Blog author: jcarter
Tuesday, January 26, 2016
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Catholic Hospitals Win an Important Decision in California
Jim McDermott, America

On Thursday the Catholic Church in California scored a significant legal victory regarding the right of Catholic hospitals to refuse certain medical procedures.

Detroit’s Teacher Union Meltdown
The American Interest

Last week, Detroit’s teachers called a “sick-out”—a coordinated action wherein the unionized teachers call in sick simultaneously in what is best characterized as a strike—for at least the fifth time in the last few weeks.

Budget Deficit Slips as Public Priority
Pew Research

As Barack Obama begins his final year in office, the goal of reducing the budget deficit, which the public once ranked among the most pressing objectives for his administration, has continued its recent decline in perceived importance.

School Choice Interest Skyrocketing as Public Schools Disappoint
Josh Kaib, The Daily Signal

This is shaping up to be the best year yet for National School Choice Week. The annual January event, which began in 2011, will feature 16,140 events, up from roughly 11,000 last year. The festivities officially kicked off across the country on Sunday and run through Jan. 30.

trump-cover-finalI was recently asked by Time Magazine for my general opinion on Donald Trump, his relation to Catholic ideas and White Evangelicals and any other thoughts I might have. I was briefly quoted in Time. But I thought I would include here the parts of my remarks that were not used in the article as well.

Trump’s moral positions on life and sexual morality stray widely from Catholic moral and social teaching in many respects. I would also think that conservative Catholics would have problems with him especially on abortion.

He certainly did not endear himself to Catholics when he said the pope needed to be scared into action against ISIS especially the way he said it.

I cannot address the issue of Catholic-Republican organizing because I am not a Republican or for that matter, a member of any political party.

The more pertinent question regarding Trump and the experience of Catholics is that of populism and here Catholics have been on all sides of the question, in Argentina (Peron), and Italy (both Berlusconi and Mussolini) – so I suspect that today this would be the same.

Frankly, I cannot figure out the alleged white-evangelical attraction to Trump. To my ear, he simply is not one of them. He is obviously unfamiliar with the Bible and he does not speak in any evangelical dialect with which I am conversant. I would think that in the end, religious conservatives who haven’t aligned themselves with Trump will find themselves allied behind the alternative Republican option. (more…)

CharlieHebdo

Pens are piled up as people hold a vigil at the Place de la Republique for victims of the terrorist attack on January 7, 2015 in Paris. Dan Kitwood / Getty Images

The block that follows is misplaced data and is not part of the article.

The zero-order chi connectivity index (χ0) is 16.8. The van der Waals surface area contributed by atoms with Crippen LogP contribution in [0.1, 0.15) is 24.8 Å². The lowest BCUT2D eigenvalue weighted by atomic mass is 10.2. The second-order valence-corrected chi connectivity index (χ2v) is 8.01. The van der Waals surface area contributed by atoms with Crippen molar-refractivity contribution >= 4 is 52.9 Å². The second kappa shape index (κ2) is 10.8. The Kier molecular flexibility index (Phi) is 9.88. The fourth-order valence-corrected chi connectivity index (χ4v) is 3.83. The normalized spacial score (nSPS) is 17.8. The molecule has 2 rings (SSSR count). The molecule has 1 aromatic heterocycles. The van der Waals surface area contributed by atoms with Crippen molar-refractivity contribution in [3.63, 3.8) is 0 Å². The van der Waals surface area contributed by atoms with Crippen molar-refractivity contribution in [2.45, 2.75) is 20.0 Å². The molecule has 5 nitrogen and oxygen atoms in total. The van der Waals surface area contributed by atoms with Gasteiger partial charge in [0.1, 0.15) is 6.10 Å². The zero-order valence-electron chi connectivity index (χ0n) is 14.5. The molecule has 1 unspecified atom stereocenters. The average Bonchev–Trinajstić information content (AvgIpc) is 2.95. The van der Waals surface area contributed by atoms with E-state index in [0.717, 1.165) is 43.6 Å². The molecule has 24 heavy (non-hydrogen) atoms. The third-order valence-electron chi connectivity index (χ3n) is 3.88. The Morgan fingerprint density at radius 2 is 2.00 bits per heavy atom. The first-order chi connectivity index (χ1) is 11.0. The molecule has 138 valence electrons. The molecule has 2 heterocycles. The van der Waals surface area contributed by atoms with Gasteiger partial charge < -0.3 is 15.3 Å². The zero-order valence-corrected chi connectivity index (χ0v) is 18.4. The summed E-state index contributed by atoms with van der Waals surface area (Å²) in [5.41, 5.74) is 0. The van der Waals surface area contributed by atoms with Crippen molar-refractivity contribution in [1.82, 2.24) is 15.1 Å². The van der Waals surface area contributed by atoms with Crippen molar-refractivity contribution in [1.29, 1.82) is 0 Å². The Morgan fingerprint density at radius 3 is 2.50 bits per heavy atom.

“Dramatic events often focus our minds on the dilemmas we would prefer to ignore,” begins Samuel Gregg in a recent article for the Library of Law and Liberty. He discuses France and Situation de la France, a new book by professor of political philosophy at the Ecole des Hautes Etudes en Sciences Sociales, Pierre Manent.

In a nation’s life, there are moments that decisively change its trajectory. One such event was the fall of France in June 1940—a humiliation from which, suggests Manent, it has never really recovered. There is no guarantee that a nation’s leaders will lead the people well in these moments: most of France followed Marshal Philippe Pétain rather than General Charles de Gaulle in that crisis. Nor are today’s leaders, Manent maintains, responding adequately to the problems violently thrust into public view by what he unabashedly describes as les actes de guerres committed by an Al-Qaeda-affiliated group in early 2015.

The reaction of France’s leaders to the murder of cartoonists and Jews by three French-born Muslims in Paris, Manent observes, was to preside over mass street marches and outpourings of grief while repeating, mantra-like, the same easily disprovable bromides that follow every act of Islamist terrorism (“This has nothing to do with Islam”) and obstinately declining to consider what must be done politically if France is to defend itself against jihadism. Yet such a refusal, according to Manent, is logical because to act appropriately would mean admitting that France’s present political arrangements cannot address the new realities. The point of the book is to identify the nature of the danger, explain why France’s present political regime cannot address it, and then sketch a reasonable way forward.

(more…)

This image from the Flint Water Study shows water samples from a Flint, Mich. home. The bottles were collected, from left, on Jan. 15, Jan. 16, and Jan. 21, 2015.

This image from the Flint Water Study shows water samples from a Flint, Mich. home. The bottles were collected, from left, on Jan. 15 (bottles 1 and 2), Jan. 16, and Jan. 21, 2015.

What is the Flint water crisis?